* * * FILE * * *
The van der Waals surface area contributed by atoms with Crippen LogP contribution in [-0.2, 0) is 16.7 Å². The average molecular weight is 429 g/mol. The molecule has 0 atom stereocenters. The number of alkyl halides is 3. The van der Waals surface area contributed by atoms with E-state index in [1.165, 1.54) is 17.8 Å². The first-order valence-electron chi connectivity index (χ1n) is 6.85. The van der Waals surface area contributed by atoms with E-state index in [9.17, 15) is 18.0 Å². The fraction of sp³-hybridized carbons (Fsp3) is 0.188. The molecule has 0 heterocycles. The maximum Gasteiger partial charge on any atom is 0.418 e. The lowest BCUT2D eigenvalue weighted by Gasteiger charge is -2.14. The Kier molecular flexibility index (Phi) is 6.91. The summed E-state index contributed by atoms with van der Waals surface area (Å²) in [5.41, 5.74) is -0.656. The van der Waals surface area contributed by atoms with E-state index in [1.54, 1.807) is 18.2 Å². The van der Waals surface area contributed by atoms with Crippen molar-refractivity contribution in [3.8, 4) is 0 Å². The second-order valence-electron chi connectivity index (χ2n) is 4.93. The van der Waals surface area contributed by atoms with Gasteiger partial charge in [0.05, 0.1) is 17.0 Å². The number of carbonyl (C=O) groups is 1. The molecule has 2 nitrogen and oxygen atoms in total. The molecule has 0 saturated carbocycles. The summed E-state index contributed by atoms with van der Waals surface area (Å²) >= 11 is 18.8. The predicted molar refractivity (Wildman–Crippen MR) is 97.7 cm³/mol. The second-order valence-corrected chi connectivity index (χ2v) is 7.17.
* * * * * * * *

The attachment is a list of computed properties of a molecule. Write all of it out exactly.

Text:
The van der Waals surface area contributed by atoms with Crippen LogP contribution in [-0.2, 0) is 16.7 Å². The average molecular weight is 429 g/mol. The molecule has 0 atom stereocenters. The number of alkyl halides is 3. The van der Waals surface area contributed by atoms with E-state index in [1.165, 1.54) is 17.8 Å². The first-order valence-electron chi connectivity index (χ1n) is 6.85. The van der Waals surface area contributed by atoms with E-state index in [9.17, 15) is 18.0 Å². The fraction of sp³-hybridized carbons (Fsp3) is 0.188. The molecule has 0 heterocycles. The maximum Gasteiger partial charge on any atom is 0.418 e. The lowest BCUT2D eigenvalue weighted by Gasteiger charge is -2.14. The Kier molecular flexibility index (Phi) is 6.91. The summed E-state index contributed by atoms with van der Waals surface area (Å²) in [5.41, 5.74) is -0.656. The van der Waals surface area contributed by atoms with E-state index in [1.54, 1.807) is 18.2 Å². The van der Waals surface area contributed by atoms with Crippen molar-refractivity contribution in [3.8, 4) is 0 Å². The second-order valence-electron chi connectivity index (χ2n) is 4.93. The van der Waals surface area contributed by atoms with Gasteiger partial charge in [0.05, 0.1) is 17.0 Å². The number of carbonyl (C=O) groups is 1. The molecule has 2 nitrogen and oxygen atoms in total. The molecule has 0 saturated carbocycles. The summed E-state index contributed by atoms with van der Waals surface area (Å²) >= 11 is 18.8. The predicted molar refractivity (Wildman–Crippen MR) is 97.7 cm³/mol. The second-order valence-corrected chi connectivity index (χ2v) is 7.17.